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The University of Amsterdam is part of a consortium that has been awarded an Australian Research Council Discovery Grant to investigate unequal access to housing in Australia.

Housing has become Australia’s key driver of inequality. But we know very little about what the consequences of these inequalities are on current and future generations. The new consortium will use never-before analysed combinations of datasets and new data on Australian housing conditions. These data will model the consequences of unequal access to housing. It will also evaluate individual and national benefits of housing interventions across generations.


The consortium is made up of the University of Melbourne, the University of Adelaide, the London School of Economics and Political Science, and the University of Amsterdam. On behalf of the UvA, Richard Ronald is one of the partner investigators. Ronald is Professor of Housing, Society and Space in the Department of Geography, Planning and International Development and at the Centre for Urban Studies at the University of Amsterdam. He is also an Honorary Professor at the University of Birmingham in the UK. He has published widely on housing in relation to social, economic and urban transformations in Europe and Pacific Asia including a number of monographs and edited volumes.

Prof. R. (Richard) Ronald

Faculty of Social and Behavioural Sciences

GPIO : Geographies of Globalizations

Approaching the housing market in an interdisciplinary way

The research has an important interdisciplinary component, bringing together disciplines such as epidemiology, sociology, economics and geography. Professor and partner investigator Richard Ronald:  “Through my previous research project HOUWEL I have been involved in similar interdisciplinary research, such as about housing wealth and social exclusion. I am interested in studying the case of Australia, because I expect this particular case to tell us much about the route other countries are taking, too. The situation when it comes to housing inequality in Australia is very severe – but through this research we hope to contribute to preventing more inequality in the housing market in the future”.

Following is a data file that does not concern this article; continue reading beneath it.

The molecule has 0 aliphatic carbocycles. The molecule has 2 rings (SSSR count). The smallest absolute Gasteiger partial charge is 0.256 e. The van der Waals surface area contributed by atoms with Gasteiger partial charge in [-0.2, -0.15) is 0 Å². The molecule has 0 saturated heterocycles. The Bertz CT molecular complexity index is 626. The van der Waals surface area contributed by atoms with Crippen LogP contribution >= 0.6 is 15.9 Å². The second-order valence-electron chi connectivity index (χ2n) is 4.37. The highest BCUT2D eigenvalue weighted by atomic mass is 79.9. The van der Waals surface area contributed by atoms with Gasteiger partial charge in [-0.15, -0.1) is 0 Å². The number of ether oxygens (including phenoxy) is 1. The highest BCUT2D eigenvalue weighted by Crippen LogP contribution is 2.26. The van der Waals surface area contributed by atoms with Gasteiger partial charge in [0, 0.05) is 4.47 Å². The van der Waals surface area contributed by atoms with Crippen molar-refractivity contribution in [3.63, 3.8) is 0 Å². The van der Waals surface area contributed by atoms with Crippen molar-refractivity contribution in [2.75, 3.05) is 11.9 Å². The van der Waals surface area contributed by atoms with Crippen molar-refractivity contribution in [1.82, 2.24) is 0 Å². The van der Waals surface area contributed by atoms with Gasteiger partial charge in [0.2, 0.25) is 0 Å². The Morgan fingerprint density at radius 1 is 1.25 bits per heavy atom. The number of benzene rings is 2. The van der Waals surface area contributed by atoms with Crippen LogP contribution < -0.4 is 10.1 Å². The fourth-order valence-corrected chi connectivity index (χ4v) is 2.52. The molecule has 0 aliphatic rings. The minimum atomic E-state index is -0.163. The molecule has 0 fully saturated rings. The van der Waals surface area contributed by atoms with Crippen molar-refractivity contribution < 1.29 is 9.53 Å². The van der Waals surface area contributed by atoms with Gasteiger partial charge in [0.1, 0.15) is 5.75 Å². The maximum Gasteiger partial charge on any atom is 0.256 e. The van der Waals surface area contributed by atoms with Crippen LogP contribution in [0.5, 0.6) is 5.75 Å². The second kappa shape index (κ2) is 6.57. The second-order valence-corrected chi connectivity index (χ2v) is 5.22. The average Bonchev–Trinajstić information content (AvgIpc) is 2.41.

The project will run for three years and has been granted 500.000 AUD. The consortium aims to give policymakers robust evidence and direction for tackling this defining problem of our time. The results will be shared on the AISSR website.

Further reading

Druta, O., Limpens, A., Pinkster, F. & Ronald, R. (online) Early adulthood housing transitions in Amsterdam: Understanding dependence and independence between generations, Population, Space and Place, DOI/10.1002/psp.2196

Manzo, L., Druta, O. & Ronald, R. (online) Supported home ownership and adult independence in Milan: The gilded cage of family housing gifts & transfers, Sociology, DOI/10.1177/0038038518798761

Druta, O. and Ronald, R. (online) Young adults’ pathways into homeownership in Tokyo: Shifting practices and meanings, Environment and Planning A, DOI/10.1177/0308518X18763372

Van Duijne, R.J & Ronald, R. (online) The unravelling of Amsterdam's unitary rental system, Journal of Housing and the Built Environment, DOI: 10.1007/s10901-018-9601-x

Ronald, R. (2018) ‘Generation Rent’ and intergenerational relations in the era of housing financialization, Critical Housing Analysis, 5(2) pp. 14-26 

Ronald, R. & Kadi, J. (2018) The revival of private landlords in Britain’s post-homeownership society, New Political Economy, 23(6) pp. 786-803

Druta, O. & Ronald, R. (2018) Intergenerational support for autonomous living in a post-socialist housing market: homes, meanings & practices, Housing Studies, 33(2) pp. 299-316

Ronald, R. & Lennartz, C. (2018) Housing careers, intergenerational support and family relations, Housing Studies, 33(2) pp. 147-159